Man I hate Gove.
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Old 09-18-2012, 02:50 PM   #67
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Quoth my father: "You're only as good as you are on the day."

If my English / Lit. grades had been based on my exams I hate to think how bad I would have done. I bloody worked for those C grades, and the coursework helped a lot. In a more extreme example, I got an A in my ICT coursework (iirc my ICT course was 60% CW) but only a C overall because my brain went to mush during the exams. The single exam board isn't a bad idea though.

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Old 09-18-2012, 03:10 PM   #68
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Yeah my GCSE Music (lol what a waste of time) was made much easier by two 100% coursework marks.

Protip kids: acquire a copy of the mark scheme.
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Old 09-18-2012, 03:16 PM   #69
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In my experience, courses in which the only grade comes from one or two exams are courses where I and most students enrolled in the course have learned the least. Whether you're six years old learning to add or twenty-six taking the medical licensing board exam, it helps to have a course structured such that you have to study the material bit by bit frequently (as is the case in any course where homework and/or weekly quizzes constitute 30% or more of the final grade). When your only grade in the course is a final exam (I have had a few of these) or is a midterm and then a final exam (same), most people I have found (self included) are likely to procrastinate studying for it, followed by cramming for it, followed by forgetting all the information they crammed once the exam is complete because cramming =/= true commitment to knowledge retention.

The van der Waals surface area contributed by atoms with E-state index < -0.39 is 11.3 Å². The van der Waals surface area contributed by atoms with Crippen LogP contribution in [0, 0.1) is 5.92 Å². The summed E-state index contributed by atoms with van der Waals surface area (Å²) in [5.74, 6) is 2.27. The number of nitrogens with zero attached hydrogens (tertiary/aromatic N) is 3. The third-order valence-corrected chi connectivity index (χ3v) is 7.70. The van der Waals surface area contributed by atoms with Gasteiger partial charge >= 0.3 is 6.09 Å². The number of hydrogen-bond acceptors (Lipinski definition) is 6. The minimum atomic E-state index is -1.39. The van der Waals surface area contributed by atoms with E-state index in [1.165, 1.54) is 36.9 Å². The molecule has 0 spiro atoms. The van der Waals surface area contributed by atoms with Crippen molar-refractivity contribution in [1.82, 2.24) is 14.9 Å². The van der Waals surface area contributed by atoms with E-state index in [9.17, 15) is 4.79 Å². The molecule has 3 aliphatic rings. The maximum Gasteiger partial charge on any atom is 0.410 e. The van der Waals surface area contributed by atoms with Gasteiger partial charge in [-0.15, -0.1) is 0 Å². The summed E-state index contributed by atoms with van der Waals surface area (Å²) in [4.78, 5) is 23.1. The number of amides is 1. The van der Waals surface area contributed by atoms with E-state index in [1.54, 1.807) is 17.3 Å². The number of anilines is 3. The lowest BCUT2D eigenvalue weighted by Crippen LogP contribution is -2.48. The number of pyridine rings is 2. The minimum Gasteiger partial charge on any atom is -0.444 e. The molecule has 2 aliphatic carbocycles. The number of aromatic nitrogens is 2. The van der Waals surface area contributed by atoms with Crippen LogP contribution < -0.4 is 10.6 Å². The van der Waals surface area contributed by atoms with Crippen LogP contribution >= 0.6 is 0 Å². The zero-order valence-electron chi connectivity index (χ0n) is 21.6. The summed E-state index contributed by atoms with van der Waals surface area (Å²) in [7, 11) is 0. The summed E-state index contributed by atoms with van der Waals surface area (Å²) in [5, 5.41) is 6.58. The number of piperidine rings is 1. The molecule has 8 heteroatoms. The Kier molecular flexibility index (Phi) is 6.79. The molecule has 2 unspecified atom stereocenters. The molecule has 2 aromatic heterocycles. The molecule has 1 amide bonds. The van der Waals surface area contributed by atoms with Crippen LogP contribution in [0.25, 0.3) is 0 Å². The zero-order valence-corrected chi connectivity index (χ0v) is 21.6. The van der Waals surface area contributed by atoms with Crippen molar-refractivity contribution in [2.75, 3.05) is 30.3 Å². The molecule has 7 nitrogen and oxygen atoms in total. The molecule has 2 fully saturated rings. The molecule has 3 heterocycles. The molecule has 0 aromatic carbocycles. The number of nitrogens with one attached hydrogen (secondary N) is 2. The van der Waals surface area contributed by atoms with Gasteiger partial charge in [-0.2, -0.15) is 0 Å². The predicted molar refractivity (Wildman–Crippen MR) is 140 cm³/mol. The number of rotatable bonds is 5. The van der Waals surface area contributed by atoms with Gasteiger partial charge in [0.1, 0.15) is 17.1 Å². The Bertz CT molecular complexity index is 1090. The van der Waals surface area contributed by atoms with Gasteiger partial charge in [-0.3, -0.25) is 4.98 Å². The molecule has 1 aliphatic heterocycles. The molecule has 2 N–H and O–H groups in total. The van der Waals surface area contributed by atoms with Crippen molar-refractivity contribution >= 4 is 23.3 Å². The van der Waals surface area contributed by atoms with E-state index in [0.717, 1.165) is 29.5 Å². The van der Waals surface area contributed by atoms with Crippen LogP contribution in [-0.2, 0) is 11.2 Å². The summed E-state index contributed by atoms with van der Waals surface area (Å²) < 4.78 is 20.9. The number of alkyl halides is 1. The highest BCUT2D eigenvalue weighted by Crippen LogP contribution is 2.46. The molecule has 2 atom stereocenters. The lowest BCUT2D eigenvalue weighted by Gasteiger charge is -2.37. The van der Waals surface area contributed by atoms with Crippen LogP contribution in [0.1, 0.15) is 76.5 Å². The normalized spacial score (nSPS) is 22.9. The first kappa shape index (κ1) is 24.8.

If the British education system's goal is to make it harder to get a university diploma, then they are on the right track. Many students -- Dave's just one of them who's already testifying that this'd be the case -- will fall through the cracks of an examination-only system. If instead the British education system's goal is to turn out scholars who have true retention of the knowledge their course grades say they do, the best course of action -- no course will guarantee it but I think this is still the best course -- is a structured setup where knowledge is quizzed at least once weekly if not multiple times weekly.
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Old 09-18-2012, 03:24 PM   #70